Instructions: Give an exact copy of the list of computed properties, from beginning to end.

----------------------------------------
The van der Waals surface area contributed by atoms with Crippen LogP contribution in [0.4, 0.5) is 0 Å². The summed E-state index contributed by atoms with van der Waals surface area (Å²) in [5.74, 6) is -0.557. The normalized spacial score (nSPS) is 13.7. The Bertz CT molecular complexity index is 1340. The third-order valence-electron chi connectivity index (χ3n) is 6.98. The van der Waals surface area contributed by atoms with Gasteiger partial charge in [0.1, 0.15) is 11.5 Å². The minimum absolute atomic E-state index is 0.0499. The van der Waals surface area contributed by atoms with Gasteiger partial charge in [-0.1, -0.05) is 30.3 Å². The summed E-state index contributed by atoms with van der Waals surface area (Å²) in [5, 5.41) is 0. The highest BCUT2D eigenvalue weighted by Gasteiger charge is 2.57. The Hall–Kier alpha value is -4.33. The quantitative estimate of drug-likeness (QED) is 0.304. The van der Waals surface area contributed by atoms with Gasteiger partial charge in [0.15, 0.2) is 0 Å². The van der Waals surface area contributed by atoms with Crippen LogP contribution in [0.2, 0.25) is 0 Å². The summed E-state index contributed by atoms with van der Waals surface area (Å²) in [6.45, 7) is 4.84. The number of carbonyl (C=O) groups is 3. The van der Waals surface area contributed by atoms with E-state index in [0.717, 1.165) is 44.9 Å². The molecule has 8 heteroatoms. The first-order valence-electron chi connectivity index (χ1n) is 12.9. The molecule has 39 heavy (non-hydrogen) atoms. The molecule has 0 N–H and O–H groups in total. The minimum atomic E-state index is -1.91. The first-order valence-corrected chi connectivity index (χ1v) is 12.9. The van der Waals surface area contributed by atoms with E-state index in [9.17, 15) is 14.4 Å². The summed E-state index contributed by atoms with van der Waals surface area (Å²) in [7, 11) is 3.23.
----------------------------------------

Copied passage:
The van der Waals surface area contributed by atoms with Crippen LogP contribution in [0.4, 0.5) is 0 Å². The summed E-state index contributed by atoms with van der Waals surface area (Å²) in [5.74, 6) is -0.557. The normalized spacial score (nSPS) is 13.7. The Bertz CT molecular complexity index is 1340. The third-order valence-electron chi connectivity index (χ3n) is 6.98. The van der Waals surface area contributed by atoms with Gasteiger partial charge in [0.1, 0.15) is 11.5 Å². The minimum absolute atomic E-state index is 0.0499. The van der Waals surface area contributed by atoms with Gasteiger partial charge in [-0.1, -0.05) is 30.3 Å². The summed E-state index contributed by atoms with van der Waals surface area (Å²) in [5, 5.41) is 0. The highest BCUT2D eigenvalue weighted by Gasteiger charge is 2.57. The Hall–Kier alpha value is -4.33. The quantitative estimate of drug-likeness (QED) is 0.304. The van der Waals surface area contributed by atoms with Gasteiger partial charge in [0.15, 0.2) is 0 Å². The van der Waals surface area contributed by atoms with Crippen LogP contribution in [0.2, 0.25) is 0 Å². The summed E-state index contributed by atoms with van der Waals surface area (Å²) in [6.45, 7) is 4.84. The number of carbonyl (C=O) groups is 3. The van der Waals surface area contributed by atoms with E-state index in [0.717, 1.165) is 44.9 Å². The molecule has 8 heteroatoms. The first-order valence-electron chi connectivity index (χ1n) is 12.9. The molecule has 39 heavy (non-hydrogen) atoms. The molecule has 0 N–H and O–H groups in total. The minimum atomic E-state index is -1.91. The first-order valence-corrected chi connectivity index (χ1v) is 12.9. The van der Waals surface area contributed by atoms with E-state index in [9.17, 15) is 14.4 Å². The summed E-state index contributed by atoms with van der Waals surface area (Å²) in [7, 11) is 3.23.